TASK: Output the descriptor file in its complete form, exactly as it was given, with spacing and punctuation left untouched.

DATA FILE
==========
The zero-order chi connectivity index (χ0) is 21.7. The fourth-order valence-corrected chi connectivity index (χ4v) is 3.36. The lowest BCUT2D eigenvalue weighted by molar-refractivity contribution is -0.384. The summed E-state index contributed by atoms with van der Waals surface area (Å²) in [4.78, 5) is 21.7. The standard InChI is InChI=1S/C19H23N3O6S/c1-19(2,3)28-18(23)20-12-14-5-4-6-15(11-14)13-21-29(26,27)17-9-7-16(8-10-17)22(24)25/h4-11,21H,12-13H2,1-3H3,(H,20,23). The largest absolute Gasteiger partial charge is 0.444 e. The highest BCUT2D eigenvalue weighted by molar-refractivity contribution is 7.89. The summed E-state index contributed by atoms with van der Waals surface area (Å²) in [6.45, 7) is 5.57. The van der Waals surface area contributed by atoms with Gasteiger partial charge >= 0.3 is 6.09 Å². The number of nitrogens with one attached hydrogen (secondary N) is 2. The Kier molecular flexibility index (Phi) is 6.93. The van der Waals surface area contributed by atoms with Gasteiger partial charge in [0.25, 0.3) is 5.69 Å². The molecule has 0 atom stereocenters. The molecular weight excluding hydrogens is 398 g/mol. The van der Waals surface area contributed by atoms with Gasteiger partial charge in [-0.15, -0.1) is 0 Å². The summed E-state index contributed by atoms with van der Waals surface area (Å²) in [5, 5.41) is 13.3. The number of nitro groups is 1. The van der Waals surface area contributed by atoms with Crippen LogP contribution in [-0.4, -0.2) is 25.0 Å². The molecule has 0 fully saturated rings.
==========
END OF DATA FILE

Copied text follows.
The zero-order chi connectivity index (χ0) is 21.7. The fourth-order valence-corrected chi connectivity index (χ4v) is 3.36. The lowest BCUT2D eigenvalue weighted by molar-refractivity contribution is -0.384. The summed E-state index contributed by atoms with van der Waals surface area (Å²) in [4.78, 5) is 21.7. The standard InChI is InChI=1S/C19H23N3O6S/c1-19(2,3)28-18(23)20-12-14-5-4-6-15(11-14)13-21-29(26,27)17-9-7-16(8-10-17)22(24)25/h4-11,21H,12-13H2,1-3H3,(H,20,23). The largest absolute Gasteiger partial charge is 0.444 e. The highest BCUT2D eigenvalue weighted by molar-refractivity contribution is 7.89. The summed E-state index contributed by atoms with van der Waals surface area (Å²) in [6.45, 7) is 5.57. The van der Waals surface area contributed by atoms with Gasteiger partial charge >= 0.3 is 6.09 Å². The number of nitrogens with one attached hydrogen (secondary N) is 2. The Kier molecular flexibility index (Phi) is 6.93. The van der Waals surface area contributed by atoms with Gasteiger partial charge in [0.25, 0.3) is 5.69 Å². The molecule has 0 atom stereocenters. The molecular weight excluding hydrogens is 398 g/mol. The van der Waals surface area contributed by atoms with Gasteiger partial charge in [-0.15, -0.1) is 0 Å². The summed E-state index contributed by atoms with van der Waals surface area (Å²) in [5, 5.41) is 13.3. The number of nitro groups is 1. The van der Waals surface area contributed by atoms with Crippen LogP contribution in [-0.4, -0.2) is 25.0 Å². The molecule has 0 fully saturated rings.